In the mid-late 1960s, an iconic group of musicians spawned a lot of the music played on oldies stations today and created a surge that changed the world. That group was Buffalo Springfield, and they were the voice of the canary in the coalmine, warbling their prophetic warnings that politicians ignored and denied. Then came the riots, the Democratic Convention in Chicago, Kent State, and several thousand lesser, but just as deadly, incidents. Some didn’t reach the stage of violence of those more prominent incident. But many did.
Divide and conquer has won many a war: bloody wars and psychological wars. By keeping demonstrations contained, authorities prevent bigger demonstrations. This has the trickle down effect of dampening public spirit. A much greater effect, however, is that it also keeps these small pockets of protest from becoming another Chicago.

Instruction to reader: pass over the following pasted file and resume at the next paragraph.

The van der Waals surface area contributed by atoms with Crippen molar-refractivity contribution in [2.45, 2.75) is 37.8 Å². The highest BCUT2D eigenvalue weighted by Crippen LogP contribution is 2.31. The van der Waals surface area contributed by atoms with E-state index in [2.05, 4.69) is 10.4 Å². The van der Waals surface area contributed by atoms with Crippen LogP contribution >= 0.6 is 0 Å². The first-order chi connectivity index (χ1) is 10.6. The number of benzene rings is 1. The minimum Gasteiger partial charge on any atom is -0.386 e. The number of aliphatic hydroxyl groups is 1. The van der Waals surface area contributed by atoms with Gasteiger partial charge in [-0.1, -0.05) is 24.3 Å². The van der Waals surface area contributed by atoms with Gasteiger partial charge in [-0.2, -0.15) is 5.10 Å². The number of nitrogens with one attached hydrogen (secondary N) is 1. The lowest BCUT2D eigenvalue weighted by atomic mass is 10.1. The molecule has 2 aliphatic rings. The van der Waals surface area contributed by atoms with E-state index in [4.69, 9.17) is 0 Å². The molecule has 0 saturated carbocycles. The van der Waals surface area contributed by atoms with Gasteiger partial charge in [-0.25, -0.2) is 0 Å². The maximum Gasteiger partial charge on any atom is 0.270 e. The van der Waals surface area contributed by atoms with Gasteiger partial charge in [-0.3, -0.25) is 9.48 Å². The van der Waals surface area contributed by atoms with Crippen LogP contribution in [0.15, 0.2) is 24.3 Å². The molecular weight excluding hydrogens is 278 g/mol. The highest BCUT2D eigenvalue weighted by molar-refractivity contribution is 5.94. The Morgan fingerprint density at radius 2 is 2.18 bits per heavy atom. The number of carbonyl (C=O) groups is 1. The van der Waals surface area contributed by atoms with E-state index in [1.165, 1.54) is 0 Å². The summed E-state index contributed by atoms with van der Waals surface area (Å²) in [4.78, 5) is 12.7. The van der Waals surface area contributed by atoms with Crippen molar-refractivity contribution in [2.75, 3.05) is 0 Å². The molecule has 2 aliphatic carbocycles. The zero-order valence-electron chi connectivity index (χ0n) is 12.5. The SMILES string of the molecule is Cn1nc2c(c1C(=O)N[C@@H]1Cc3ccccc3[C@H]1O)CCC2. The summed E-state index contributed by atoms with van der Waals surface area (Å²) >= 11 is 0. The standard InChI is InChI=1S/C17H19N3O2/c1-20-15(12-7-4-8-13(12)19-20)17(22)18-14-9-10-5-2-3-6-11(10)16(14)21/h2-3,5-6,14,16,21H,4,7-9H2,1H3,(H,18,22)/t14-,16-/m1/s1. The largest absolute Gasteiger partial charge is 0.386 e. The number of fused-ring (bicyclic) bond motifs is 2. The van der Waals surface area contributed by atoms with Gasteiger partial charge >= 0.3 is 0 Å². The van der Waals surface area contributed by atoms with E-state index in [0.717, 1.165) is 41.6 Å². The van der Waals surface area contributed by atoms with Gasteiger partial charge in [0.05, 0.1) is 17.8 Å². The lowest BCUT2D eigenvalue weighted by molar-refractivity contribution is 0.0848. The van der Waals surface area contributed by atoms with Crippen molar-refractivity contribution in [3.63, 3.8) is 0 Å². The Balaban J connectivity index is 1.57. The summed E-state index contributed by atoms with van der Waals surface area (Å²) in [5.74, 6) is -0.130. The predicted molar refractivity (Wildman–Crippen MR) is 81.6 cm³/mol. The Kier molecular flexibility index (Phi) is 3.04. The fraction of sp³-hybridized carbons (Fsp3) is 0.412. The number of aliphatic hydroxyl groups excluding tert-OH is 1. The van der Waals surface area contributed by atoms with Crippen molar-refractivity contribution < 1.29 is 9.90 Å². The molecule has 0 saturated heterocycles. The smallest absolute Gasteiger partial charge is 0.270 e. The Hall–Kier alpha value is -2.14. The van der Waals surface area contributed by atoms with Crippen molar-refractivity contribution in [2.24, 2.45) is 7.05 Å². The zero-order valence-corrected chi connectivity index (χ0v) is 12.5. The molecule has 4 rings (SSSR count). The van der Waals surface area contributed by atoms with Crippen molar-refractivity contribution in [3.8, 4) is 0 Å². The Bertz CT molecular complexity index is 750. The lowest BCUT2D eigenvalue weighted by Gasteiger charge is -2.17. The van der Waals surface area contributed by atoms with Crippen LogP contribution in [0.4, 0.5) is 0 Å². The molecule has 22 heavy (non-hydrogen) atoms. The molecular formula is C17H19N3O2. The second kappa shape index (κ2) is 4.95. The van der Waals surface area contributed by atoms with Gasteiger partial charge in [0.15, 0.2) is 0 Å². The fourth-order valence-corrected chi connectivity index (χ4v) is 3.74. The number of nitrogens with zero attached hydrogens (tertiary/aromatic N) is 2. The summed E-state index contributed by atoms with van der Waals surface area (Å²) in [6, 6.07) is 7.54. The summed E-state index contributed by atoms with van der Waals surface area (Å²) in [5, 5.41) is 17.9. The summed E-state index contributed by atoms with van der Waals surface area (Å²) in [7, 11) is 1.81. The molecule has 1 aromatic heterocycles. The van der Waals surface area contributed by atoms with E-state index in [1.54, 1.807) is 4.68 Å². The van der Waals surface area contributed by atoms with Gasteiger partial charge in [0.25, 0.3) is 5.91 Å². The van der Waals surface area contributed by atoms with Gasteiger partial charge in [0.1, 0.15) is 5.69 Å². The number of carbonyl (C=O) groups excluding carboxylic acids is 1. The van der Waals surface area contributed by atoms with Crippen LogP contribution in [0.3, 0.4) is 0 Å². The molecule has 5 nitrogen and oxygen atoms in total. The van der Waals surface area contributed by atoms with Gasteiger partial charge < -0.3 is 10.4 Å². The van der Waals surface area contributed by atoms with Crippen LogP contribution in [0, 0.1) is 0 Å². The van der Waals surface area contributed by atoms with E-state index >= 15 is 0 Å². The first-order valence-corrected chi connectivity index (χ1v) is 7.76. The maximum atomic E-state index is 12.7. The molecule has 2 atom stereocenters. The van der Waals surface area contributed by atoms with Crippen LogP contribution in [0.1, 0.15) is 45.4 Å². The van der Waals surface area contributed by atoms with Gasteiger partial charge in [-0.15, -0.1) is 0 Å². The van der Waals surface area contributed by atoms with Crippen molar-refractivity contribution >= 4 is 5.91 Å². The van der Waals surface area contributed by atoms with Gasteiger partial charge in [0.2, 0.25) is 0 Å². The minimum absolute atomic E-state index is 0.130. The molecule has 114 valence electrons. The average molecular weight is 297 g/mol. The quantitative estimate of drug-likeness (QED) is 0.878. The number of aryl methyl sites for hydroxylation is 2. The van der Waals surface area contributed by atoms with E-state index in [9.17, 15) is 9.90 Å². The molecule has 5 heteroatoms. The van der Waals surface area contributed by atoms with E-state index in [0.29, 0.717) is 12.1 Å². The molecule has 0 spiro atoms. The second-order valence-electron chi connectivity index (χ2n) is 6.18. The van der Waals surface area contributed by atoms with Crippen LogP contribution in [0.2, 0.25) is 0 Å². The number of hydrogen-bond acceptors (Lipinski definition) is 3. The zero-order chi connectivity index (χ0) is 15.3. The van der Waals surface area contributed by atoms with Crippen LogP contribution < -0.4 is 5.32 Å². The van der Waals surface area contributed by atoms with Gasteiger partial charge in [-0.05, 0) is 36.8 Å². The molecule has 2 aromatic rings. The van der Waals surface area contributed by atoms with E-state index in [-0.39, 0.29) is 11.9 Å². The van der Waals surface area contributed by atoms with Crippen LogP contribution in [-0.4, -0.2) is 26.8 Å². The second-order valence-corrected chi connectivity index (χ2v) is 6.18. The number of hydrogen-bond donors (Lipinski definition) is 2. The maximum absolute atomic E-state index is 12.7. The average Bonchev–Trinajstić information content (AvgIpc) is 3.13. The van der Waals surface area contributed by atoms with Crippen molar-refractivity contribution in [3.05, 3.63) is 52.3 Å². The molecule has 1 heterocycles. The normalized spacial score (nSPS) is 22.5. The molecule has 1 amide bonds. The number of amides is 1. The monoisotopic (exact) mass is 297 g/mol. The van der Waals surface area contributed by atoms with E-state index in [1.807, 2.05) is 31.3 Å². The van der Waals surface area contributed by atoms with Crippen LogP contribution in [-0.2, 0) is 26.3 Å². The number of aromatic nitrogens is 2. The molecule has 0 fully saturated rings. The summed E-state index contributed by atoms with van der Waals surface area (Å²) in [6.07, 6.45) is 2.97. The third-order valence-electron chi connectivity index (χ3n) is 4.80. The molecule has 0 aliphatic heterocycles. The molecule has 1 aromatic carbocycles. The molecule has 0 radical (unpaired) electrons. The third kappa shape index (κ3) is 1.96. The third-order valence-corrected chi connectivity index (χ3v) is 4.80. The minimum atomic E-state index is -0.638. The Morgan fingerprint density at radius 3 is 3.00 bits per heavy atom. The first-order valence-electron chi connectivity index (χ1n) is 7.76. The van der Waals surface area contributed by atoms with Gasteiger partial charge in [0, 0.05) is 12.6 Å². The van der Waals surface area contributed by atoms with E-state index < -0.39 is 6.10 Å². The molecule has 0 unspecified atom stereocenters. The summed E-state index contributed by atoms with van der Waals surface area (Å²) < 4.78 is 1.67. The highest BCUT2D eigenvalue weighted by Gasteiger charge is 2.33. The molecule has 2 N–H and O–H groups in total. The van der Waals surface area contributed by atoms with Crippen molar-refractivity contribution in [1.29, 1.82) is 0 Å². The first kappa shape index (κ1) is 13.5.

The politicians have disconnected with the hoi polloi. Tian'anmen Square was China’s Chicago. What goes around comes around. This sort of protest happens often, but so long as those in control can limit the protests, they can control the people. When they can't limit them with laws, they make more draconian laws. When they can't limit them with police and military, they use more police and military. What happened in the US in the late 1960s is very evocative of what’s happening in China today.
Some of the members of Buffalo Springfield have gone on to good musical careers. A couple have gone on to win world praise. But they’ve all made their mark in the music industry, in a type of music that was, for the most part, ignored by a large part of the world’s population for a large part of the time.
I dunno if the term ‘folk music’ is en vogue, but I think it’s probably seen by most people today on the very same TV screen with granny glasses and tie-die. It’s so ‘been there, done that.’ Ancient. So last century! Black and white television.